Friday, December 3, 2021
HomeIssues2020 - Winter EditionFORGETFUL, DISORGANIZED, OVERWHELMED, AND LATE? Bolster Your Child's Executive Functions

FORGETFUL, DISORGANIZED, OVERWHELMED, AND LATE? Bolster Your Child’s Executive Functions

-

Executive functioning skills are those that help us get tasks done. When faced with a decision, problem, or task it is necessary to plan, organize, problem-solve, make decisions, and then initiate action. We must do each of these steps all the while focusing on multiple pieces of information, monitoring new information or errors, self-correcting direction if necessary, managing our frustrations, and resisting temptations to abandon the goal. This requires holding the overall goal in mind while also focusing on details. While this comes easy for some people, this is not easy for everyone, and it is most common to have strengths and weaknesses across these domains. Executive functioning abilities impact our children’s day-to-day lives, from academic settings to social situations.

STRATEGIES TO IMPROVE EXECUTIVE FUNCTIONING

Maintain Routine and Predictability

The more predictable and routine daily life is, the less overwhelmed your child will be. This means keeping a morning, after school, and evening routine, and having your child complete tasks in the same order daily. When you are adding a new task or expectation to your child’s routine, add it to an existing routine, rather than creating a new routine, to improve recall of this new obligation.

Keep a Weekly Schedule

Keep a weekly and monthly calendar in a prominent place in the home (e.g. on the fridge, by the front door). The schedule should include all school, sports, extra-curricular, and social events. Review the schedule with your child twice a day, once in the morning to be sure you are organized for the day, and once in the evening to be sure you are ready for the next day(s).

Use Very Detailed Lists

Generate very detailed lists for daily and academic tasks. Be sure to provide very specific details. For example, create a test taking list that includes the following: “write your name on the top of the page, read the first question completely before answering, and check test over for completion”. Add more specific items to the list if you see your child forgetting steps that you may have thought were obvious and did not initially include. Examples of helpful lists include: a morning routine, after school routine, and a bedtime routine, backpack checklist for before and after school, and test taking checklists. Consider laminating these checklists, and allowing your child to cross things off with a dry erase marker once a task is done.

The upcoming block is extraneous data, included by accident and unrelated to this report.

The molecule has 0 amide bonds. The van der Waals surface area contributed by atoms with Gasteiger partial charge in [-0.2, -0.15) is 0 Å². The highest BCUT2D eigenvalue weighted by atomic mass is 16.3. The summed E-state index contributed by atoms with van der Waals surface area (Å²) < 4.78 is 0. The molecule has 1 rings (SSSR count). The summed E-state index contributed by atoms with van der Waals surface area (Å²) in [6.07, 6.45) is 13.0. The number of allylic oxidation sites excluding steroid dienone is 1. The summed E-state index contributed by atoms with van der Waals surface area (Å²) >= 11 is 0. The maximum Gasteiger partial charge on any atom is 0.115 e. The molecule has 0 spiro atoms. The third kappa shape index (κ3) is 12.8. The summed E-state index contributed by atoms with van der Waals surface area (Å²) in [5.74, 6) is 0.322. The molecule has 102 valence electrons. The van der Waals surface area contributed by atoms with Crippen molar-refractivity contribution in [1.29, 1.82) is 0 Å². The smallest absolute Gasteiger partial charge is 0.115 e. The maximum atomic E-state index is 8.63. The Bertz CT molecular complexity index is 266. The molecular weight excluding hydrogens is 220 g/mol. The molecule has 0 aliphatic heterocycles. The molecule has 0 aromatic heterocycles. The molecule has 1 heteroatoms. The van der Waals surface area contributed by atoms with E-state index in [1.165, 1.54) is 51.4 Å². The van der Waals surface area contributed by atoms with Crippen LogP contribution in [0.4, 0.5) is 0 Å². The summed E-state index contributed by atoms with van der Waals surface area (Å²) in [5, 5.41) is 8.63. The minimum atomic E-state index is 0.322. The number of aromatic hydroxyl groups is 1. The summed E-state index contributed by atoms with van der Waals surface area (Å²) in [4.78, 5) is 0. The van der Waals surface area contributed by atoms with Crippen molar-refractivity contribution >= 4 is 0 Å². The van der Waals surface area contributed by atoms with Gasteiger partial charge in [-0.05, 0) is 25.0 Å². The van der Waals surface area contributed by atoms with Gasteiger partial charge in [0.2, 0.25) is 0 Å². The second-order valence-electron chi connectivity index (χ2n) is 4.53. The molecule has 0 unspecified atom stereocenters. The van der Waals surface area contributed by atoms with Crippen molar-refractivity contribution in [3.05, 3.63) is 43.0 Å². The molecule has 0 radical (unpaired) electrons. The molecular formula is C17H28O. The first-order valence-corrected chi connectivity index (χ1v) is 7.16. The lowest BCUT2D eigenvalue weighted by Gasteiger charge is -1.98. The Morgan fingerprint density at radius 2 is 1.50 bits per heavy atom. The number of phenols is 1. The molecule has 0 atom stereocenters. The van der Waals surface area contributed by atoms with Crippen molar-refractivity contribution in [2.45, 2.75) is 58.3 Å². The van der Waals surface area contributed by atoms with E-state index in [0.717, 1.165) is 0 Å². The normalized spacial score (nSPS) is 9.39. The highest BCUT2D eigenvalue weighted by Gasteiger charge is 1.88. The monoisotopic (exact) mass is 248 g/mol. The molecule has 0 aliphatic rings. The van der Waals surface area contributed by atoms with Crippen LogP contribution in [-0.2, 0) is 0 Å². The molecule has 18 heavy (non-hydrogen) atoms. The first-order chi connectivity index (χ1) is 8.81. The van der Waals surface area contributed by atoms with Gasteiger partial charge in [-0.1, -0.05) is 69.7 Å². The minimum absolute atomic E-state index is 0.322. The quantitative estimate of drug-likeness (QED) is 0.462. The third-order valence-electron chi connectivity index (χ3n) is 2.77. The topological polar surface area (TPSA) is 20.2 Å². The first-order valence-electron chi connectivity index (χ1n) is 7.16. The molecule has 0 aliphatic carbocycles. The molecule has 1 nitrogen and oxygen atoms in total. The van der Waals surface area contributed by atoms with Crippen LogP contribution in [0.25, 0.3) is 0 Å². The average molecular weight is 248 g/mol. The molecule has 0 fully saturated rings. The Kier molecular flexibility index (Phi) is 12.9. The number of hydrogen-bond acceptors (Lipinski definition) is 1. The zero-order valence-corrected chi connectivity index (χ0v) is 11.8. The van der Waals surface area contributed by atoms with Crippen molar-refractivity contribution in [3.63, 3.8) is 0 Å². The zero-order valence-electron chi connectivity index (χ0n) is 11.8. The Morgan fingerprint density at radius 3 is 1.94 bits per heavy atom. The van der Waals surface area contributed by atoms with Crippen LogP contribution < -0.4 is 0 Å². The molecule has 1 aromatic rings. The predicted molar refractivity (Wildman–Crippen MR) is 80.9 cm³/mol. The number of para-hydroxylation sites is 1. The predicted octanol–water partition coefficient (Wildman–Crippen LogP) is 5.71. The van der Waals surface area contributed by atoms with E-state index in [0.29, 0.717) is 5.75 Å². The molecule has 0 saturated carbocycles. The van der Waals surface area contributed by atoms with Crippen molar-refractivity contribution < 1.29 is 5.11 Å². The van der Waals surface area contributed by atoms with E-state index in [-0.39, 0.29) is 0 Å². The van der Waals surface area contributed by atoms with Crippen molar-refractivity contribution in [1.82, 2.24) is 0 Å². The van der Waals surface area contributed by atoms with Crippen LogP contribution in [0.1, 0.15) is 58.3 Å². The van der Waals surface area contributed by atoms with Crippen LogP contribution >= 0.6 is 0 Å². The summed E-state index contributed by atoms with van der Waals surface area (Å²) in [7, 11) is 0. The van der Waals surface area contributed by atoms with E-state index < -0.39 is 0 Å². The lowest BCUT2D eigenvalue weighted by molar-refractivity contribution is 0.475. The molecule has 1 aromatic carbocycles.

Offer Opportunities to Plan and Organize

Use daily family life as an opportunity for your child to practice planning and organizing events that are of interest and relevance to them. Ask your child to plan a family meal, game night, or an outing. Have them generate a list of all the materials needed, a loose schedule or timeline to follow, and match this with a checklist.

Talk Out Loud When You Problem Solve

When your child is overwhelmed and stuck with a problem, talk out loud about how you might go about approaching the issue. Be sure to explain the big picture, as the big picture is sometimes not clear for children with executive functioning difficulties. Then, coach them step by step through their situation, letting them carry out the specific steps/ tasks themselves.

Be Patient and Educate Yourself

Once you understand what executive functioning skills are, and how they affect your child, it will be easier for you to approach crises with tolerance and patience. Getting mad or giving consequences will dampen your child’s spirit, and won’t change their behavior (they are not misbehaving, they have a specific weakness which requires your support; this does not come easily for them). Staying calm, being patient, and taking a problem-solving approach will help your child feel supported, and will provide them with opportunities to grow.

Be Realistic

As with any new skill, it takes practice and repetition to learn. Don’t implement more than one of the above strategies at a time. Add new strategies once the initial strategy has been mastered. An executive functioning coach may be able to work with you to identify a strategic targeted approach to the necessary skills your child needs most.

For more information and executive functioning strategies check out internet resources (e.g. Understood.org), books for parents by Peg Dawson, or schedule a consultation with an Executive Functioning Skills Coach at New Leaf Psychology Centre (905-878-5050).

Dr. Sherry Van Blyderveenhttp://www.newleafpsychology.ca
Clinical & Counselling Psychologist Dr. Van Blyderveen provides services for children, youth, adults, couples and families. Her main interests include the use of Emotion Focused Therapy for couples and families, the treatment of eating disorders, and the use of Cognitive Processing Therapy for posttraumatic stress. Dr. Van Blyderveen received her Ph.D. in Clinical Psychology from Simon Fraser University. She is an Assistant Professor (part-time) in the Department of Pediatrics at McMaster University. Her previous experiences include a variety of hospital, community mental health, private practice and correctional settings, including over seven years with the Pediatric Eating Disorders Program at McMaster Children’s Hospital. Web: http://newleafpsychology.ca

- Advertisement -

- Advertisement -